4 – Extraordinary Prose/Style, enhancing the Story.
I mentioned previously how impressed I am with Dickens’s apparent growth from his earlier works to this one, in terms of his prose and style. I am easily annoyed by some of his trademark characterizations and burlesques, but seeing what he does here in Edwin Drood makes me extremely interested, and much more compelled, to read more of his late works, like Our Mutual Friend and Bleak House or Hard Times. This was also visible in Great Expectations, though I think it is most prominent here. Dickens employs a rather straightforward style, and his prose is much more conversational and accessible, though still beautifully wrought. He introduces snippets of letters and song or poetry to break the monotony of prose, which advances the story quite well and adds a welcome and entertaining level to the story. This edition also includes original illustrations which are beautifully done and allow the reader a pictographic point of reference, as it were – an image of the scene, with characters drawn in the style of the times, wearing the clothes and expressions of the period. I was highly receptive to their inclusion.
Additional Elements: Setting, Symbols/Motifs, Resolution, etc.
3 – Additional elements are present and cohesive to the Story.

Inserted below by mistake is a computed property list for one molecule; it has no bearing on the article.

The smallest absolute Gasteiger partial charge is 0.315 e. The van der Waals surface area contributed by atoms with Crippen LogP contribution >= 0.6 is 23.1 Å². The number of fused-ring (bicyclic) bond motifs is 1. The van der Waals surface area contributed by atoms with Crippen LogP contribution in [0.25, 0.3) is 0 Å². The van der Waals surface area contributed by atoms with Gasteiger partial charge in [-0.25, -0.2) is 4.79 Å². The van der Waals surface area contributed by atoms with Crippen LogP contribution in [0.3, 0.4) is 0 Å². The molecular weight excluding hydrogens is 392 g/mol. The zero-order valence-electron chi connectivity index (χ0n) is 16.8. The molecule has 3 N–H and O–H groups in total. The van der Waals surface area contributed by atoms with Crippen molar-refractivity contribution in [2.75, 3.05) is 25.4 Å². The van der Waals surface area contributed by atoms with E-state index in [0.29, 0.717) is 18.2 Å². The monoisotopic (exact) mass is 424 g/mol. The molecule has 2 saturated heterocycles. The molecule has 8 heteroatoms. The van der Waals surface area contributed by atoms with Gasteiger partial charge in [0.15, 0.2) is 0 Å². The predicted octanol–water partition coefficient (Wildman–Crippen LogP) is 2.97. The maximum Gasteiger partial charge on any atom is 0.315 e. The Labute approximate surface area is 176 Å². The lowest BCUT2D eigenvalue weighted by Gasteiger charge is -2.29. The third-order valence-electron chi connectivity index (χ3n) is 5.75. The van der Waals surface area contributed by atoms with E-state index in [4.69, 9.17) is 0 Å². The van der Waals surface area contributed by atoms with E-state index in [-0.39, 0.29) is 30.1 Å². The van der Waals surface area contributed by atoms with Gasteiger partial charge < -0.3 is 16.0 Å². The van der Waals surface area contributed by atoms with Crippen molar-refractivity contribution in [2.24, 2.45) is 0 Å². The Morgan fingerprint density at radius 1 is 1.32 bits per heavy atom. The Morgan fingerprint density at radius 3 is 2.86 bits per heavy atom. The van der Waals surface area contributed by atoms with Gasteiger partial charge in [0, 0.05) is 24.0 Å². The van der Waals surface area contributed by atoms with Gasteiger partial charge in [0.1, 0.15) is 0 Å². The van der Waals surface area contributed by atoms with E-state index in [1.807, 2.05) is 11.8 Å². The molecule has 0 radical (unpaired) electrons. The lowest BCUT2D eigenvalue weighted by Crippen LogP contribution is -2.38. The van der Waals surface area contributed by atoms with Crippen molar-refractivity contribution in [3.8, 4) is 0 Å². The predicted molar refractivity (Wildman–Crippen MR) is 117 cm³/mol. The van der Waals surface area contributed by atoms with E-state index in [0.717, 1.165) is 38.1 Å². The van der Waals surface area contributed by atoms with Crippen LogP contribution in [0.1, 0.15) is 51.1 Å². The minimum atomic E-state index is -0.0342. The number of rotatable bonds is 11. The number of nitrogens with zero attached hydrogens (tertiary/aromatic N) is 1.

What I found most intriguing about this novel is the personality which Dickens gives the work overall. I am deeply saddened that the book was never completed, because I truly believe it may have been one of his crowning achievements. Dickens was always a writer who exposed social injustices, particularly in regards to poverty and religion, having experienced a childhood of nearly absolute deprivation; but he gets even more personal with this work. Many believe the character, John Jasper, to be a re-imagining of Dickens’s feelings toward his embarrassment of a son, Sydney, who racked up enormous debt in Dickens’s name and was ultimately banished from the Dickens home. Also, it is believed that one of Dickens’s great regrets was marrying so young – which is clearly expressed in the tormented relationship of Edwin and Rosa, which is eventually broken off, mutually, by the two. And, of course, as I mentioned above – Dickens’s mental anguish and torment since his brush with death, intensified perhaps by his (likely) use of opium, are all present within the text. The amount of “self” which Dickens exudes in this work is touching and painful, like a scarred wound, unveiled at last by an old writer to his loyal but ignorant readers. It is almost as if Dickens was writing his own eulogy – a farewell in swan’s song, putting his mind at rest before the long, terrible, and permanent final rest.
Final Verdict: 3.5 out of 4.0
“The cramped monotony of my existence grinds me away by the grain.”
“Circumstances may accumulate so strongly even against an innocent man, that directed, sharpened, and pointed, they may slay him.”
“Stranger, pause and ask thyself the question, canst thou do likewise? If not, with a blush retire.”
A Writer and His Reading
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Freaky Tales from Far and Wide